Bautista Antonelli, Castillo de La Punta, constructed 1589-1593, shown here upon completion (Illustration by Francisco Bedoya Pereda, n.d.)
In the mid-sixteenth century, Havana solidified its position as a regular stopping point for Spanish fleets — and consequently became a regular target for pirate attacks. Beginning in 1556, the Spanish Crown realized that the area of the punta (the point), situated at one side to the entrance to the bay of Havana, needed to be safeguarded against attack (de la Fuente 2011, 74). They began building in 1589, and after various reconstructions, La Punta assumed a quadrilateral shape with four bastions, also in a Renaissance style like the nearby Real Fuerza. As discussed, La Punta, El Morro, and La Real Fuerza made up Havana’s first defensive system.
Aponte represents La Punta on three different occasions in his “book of paintings.” In the first, on láminas 8-9, he includes it along with other locations around the bay of Havana as the setting of various allegorical and historical vignettes. During his trial testimony, describes a visual allegory in which the guard of commerce tries to impede contraband trade but only meets death. He includes a portrait of Manuel Godoy, Spain’s prime minister, upon his elevation to the title of Admiral of Spain and Protector of the Indies and Commerce (Ferrer 2014, 322). To the right of that scene, he says there is a black man next to the boat that brought news of Godoy’s elevation. Aponte places the boat in the bay of Havana, surrounded by the “Castles of the Punta the Morro with the Cabaña the Marina dock and Casablanca” (Pavez Ojeda 2006a, 724). Aponte also describes, after the entrance to the bay, a raft from which greed jumps onto a dock to battle with death. To the right of this, Aponte points out the Customs House, the Military Headquarters, the Government Palace, the Post Office, the Consulate, Santo Domingo church, and the ceiba tree near the Fuerza fortress. All of these locations stood on or around the Plaza de Armas, the city’s oldest plaza and the closest plaza to the entrance to the bay.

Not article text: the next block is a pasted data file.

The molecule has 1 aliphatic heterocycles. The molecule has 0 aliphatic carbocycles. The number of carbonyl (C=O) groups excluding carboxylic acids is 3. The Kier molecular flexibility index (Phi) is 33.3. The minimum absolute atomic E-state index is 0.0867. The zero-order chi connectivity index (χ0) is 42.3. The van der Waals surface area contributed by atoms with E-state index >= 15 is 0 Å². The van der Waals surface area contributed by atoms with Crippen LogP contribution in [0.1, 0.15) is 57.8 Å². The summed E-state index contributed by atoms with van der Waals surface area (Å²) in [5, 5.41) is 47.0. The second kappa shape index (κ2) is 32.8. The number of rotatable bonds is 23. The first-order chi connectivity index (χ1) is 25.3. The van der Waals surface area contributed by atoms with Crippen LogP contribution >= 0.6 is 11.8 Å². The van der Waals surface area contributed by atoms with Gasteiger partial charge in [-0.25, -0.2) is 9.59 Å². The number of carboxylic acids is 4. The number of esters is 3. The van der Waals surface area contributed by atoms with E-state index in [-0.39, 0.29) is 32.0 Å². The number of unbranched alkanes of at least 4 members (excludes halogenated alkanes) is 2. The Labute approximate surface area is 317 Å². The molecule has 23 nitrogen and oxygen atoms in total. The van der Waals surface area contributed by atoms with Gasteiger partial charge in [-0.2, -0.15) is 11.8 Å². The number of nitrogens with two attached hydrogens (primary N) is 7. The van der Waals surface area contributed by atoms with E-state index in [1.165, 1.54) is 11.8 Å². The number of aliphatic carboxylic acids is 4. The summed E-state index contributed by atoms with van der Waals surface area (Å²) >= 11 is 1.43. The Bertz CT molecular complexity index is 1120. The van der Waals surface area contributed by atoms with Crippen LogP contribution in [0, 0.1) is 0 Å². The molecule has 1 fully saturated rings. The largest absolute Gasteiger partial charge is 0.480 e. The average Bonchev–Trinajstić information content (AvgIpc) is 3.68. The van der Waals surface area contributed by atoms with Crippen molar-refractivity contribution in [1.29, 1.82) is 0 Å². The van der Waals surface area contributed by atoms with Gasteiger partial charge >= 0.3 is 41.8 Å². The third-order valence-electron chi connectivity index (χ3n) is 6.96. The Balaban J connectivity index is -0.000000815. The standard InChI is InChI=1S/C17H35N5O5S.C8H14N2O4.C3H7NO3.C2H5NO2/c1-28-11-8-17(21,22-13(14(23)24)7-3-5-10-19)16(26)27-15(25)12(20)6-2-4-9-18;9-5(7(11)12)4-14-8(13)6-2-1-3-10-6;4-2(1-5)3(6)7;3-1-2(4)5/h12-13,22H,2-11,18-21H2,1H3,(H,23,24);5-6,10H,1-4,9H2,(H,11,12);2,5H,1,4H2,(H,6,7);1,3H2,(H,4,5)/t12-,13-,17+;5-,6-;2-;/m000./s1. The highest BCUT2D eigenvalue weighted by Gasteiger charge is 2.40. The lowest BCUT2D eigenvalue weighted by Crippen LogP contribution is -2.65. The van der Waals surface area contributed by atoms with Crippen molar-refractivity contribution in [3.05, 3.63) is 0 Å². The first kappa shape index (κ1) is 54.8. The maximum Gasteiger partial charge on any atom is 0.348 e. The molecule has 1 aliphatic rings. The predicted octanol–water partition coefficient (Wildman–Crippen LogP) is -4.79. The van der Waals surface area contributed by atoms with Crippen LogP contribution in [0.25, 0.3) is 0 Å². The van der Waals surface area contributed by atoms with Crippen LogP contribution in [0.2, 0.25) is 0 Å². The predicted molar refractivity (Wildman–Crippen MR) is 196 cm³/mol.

On lámina 22, Aponte includes the Punta alongside other locations in Havana, from the Palacio de Capitanes Generales to the General Cemetery to the military barracks. Aponte offered little interpretation of this page, but his colleague, and free man of color, Clemente Chacón testified that Aponte did have a map of the city with the “entrances and exits of the fortresses in order to use this information after the revolution has been established in order to distribute people to the most appropriate locations” (Pavez Ojeda 2006a, 720). Although we do not know exactly why Aponte included these locations on this page, we can speculate they were, perhaps, integral to his vision for uprising.
On láminas 32-33, Aponte illustrates the black militias defending the city of Havana from British attack in 1762. In the upper right, he depicts his grandfather, Captain Joaquín Aponte, on horseback near the defensive system of Havana, including the Punta, the Torreón de San Lázaro, the Morro, and the Castillo de Santa Clara. In this page, and others, Aponte clearly ties his own family’s military history to the history of Havana. In this sense, their own actions became as important as the defensive fortresses of the city.